|Dr. Tim Schrabback||SCHEDULED|
Argelander-Institut für Astronomie, Bonn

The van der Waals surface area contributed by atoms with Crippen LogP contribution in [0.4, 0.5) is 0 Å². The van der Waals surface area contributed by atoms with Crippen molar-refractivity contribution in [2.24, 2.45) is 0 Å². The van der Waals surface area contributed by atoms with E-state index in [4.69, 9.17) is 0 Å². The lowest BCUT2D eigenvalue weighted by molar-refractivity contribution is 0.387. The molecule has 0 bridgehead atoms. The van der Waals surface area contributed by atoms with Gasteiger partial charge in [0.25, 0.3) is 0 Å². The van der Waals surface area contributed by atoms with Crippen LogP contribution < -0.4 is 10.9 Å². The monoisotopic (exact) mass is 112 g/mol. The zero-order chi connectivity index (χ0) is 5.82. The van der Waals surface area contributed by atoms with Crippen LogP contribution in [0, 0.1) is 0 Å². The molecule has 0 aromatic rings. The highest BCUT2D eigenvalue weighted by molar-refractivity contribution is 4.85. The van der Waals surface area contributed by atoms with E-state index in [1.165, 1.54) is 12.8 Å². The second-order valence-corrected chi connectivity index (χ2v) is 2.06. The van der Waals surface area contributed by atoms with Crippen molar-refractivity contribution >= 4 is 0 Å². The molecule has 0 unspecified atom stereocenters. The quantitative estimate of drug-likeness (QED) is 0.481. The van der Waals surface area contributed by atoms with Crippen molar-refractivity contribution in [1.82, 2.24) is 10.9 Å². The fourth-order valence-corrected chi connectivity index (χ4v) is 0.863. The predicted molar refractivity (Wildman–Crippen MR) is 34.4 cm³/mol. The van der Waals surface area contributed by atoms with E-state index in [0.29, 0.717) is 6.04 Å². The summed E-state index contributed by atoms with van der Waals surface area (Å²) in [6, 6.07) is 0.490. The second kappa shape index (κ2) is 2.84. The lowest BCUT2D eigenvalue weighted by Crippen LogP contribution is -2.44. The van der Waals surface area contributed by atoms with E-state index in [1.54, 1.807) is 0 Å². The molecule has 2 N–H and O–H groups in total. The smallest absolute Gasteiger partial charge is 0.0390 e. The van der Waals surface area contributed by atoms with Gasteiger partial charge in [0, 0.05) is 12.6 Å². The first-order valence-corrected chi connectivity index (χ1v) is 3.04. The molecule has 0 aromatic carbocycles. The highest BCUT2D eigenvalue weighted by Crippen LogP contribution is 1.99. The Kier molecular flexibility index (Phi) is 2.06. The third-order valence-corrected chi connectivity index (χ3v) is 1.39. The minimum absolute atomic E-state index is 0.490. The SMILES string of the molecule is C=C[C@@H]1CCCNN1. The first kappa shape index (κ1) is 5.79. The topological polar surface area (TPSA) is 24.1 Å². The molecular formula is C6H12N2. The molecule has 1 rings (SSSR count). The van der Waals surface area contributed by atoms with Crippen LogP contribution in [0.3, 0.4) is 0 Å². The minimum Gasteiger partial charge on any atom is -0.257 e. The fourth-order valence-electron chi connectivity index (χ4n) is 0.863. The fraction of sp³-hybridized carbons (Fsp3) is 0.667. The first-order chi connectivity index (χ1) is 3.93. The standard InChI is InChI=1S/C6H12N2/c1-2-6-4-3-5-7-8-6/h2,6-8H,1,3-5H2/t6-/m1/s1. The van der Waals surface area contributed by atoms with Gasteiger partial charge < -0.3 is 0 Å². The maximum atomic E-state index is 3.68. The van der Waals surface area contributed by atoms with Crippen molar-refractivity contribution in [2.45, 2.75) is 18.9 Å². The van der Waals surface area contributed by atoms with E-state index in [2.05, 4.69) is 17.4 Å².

The Universe appears to be dominated by dark matter (driving the growth of structure) and dark energy (driving the late-time accelerated expansion). Together, these invisible components contribute to 95% of the cosmic energy budget. Yet, their physical nature is still unclear. A powerful tool to learn more about them is weak gravitational lensing: The light bundles of background galaxies get distorted while passing through the gravitational potential of foreground matter concentrations. These distortions can be measured statistically, allowing us to reconstruct the foreground mass distribution, weigh cosmological objects, and probe the cosmological growth of structure. In this talk I will summarise several observational studies, in which we employed weak lensing measurements aiming to test and constrain the cosmological model. This includes stacked measurements of the weak lensing signal around large samples of foreground galaxies, where we search for the expected signature of dark matter halo flattening. Weak lensing is also an essential ingredient for cosmological investigations based on the number counts of galaxy clusters, since it allows us to robustly constrain their absolute mass scale. In this context I will present results based on our weak lensing follow-up campaign for clusters from the South Pole Telescope Sunyaev-Zel'dovich Survey. Finally, the statistics of the large-scale matter distribution can also be probed by correlating the distorted shapes of background galaxy pairs in high-resolution wide-area imaging surveys. As an example for such cosmological weak lensing measurements I will present some of our earlier results obtained using Hubble Space Telescope imaging, followed by an outlook into what will be possible with ESA's upcoming Euclid mission.